Without a doubt, one of the most obvious benefits of applying to Stanford Restrictive Early Action is that there are simply more open seats.

  • You are, in essence, beating everybody else to the punch. Since the Restrictive Early Action pool is smaller, and since the pool opens for applications earlier in the year, you will be competing against a smaller body of students.

Although Stanford says that no special preference is given to students who apply Restrictive Early Action, the fact of the matter is that with fewer applications for you to contend with, your odds of enrollment are higher.

Applying to Stanford via the Restrictive Early Action process is a great way of indicating your interest in the school and of increasing your likelihood of acceptance.

  • Remember that if you apply Restrictive Early Action at Stanford and are denied, you may not reapply in Regular Decision. Also, you can have your application deferred to Regular Decision, which means you will receive a decision by April 1.

One of the biggest benefits of applying through Stanford’s Restrictive Early Action process is that you will hear back from admissions sooner. This will allow you to relax and/or explore other college options in case you do not get in.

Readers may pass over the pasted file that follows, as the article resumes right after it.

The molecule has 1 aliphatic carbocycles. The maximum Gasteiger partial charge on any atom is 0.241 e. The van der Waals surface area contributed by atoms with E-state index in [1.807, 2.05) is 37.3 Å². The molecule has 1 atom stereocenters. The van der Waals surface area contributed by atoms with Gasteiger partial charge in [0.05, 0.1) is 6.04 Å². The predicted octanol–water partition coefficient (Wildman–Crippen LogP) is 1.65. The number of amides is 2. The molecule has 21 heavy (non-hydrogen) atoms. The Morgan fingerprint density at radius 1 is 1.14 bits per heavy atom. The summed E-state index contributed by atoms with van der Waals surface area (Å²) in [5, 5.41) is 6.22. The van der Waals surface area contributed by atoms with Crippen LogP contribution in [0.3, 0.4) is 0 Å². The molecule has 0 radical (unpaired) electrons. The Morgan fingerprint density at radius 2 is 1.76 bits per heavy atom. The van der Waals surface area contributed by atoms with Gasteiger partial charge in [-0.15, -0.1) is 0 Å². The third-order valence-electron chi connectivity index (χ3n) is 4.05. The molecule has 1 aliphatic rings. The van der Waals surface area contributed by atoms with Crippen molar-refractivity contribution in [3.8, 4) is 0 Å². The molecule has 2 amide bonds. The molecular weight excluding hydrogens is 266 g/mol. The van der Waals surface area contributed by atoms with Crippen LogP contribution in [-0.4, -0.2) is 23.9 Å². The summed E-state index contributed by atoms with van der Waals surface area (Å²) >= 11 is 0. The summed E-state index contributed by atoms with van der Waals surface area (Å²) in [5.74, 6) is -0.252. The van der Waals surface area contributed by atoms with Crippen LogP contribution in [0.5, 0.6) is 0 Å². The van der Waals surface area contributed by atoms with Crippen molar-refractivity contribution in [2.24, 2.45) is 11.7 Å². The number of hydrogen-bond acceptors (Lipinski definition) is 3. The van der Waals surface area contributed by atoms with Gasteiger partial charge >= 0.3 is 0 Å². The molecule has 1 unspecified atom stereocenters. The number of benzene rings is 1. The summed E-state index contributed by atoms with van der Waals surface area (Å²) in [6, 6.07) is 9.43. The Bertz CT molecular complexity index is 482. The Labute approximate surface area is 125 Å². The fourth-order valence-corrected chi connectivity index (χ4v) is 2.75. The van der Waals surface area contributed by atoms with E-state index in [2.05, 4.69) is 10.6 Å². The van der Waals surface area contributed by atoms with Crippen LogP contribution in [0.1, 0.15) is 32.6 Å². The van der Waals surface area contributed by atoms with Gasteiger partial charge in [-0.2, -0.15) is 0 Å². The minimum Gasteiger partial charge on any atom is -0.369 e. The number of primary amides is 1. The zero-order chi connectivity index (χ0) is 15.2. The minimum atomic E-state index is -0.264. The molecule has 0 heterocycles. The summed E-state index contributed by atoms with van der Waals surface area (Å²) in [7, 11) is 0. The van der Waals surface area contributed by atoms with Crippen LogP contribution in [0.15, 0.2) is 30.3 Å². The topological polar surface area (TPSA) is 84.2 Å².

What Are the Drawbacks of Applying to Stanford via Restrictive Early Action?

Restrictive Early Action at Stanford is the best option if you have excellent grades and know that Stanford is your number one choice. You also need to allow yourself plenty of time to work on the application.

However, there are some situations in which applying to Stanford Restrictive Early Action is not the best choice.

For example, if you find your grades were not as good as they could have been in your earlier high school days, but are on an upward trend, then Regular Decision might be a better option.

  • Restrictive Early Action doesn’t let the admissions committee see your full potential, as you will be submitting grades earlier in the year. This is especially true if the courses you are taking in your senior year are much more rigorous than those you attempted earlier.
  • The same rule applies if you are planning on taking any new or additional standardized tests, or if you are working on a significant project that you want the admissions committee to be privy to.

If you apply by the November 1 Restrictive Early Action deadline, that’s it, that’s all they are going to see.

If you are applying to Stanford under Restrictive Early Action, you cannot apply to any other school under their Early Action, Early Decision, Early Notification, or Restrictive Early action plans.

  • You can apply in a Regular Decision plan, but not any of the earlier methods.
  • The exception to this is if you are deferred under Stanford’s Restrictive Early Action process, that is, if another college has an Early Decision II plan, you may apply that way.

The biggest disadvantage to applying through Stanford’s Restrictive Early Action process is that you need to start working on your application much sooner.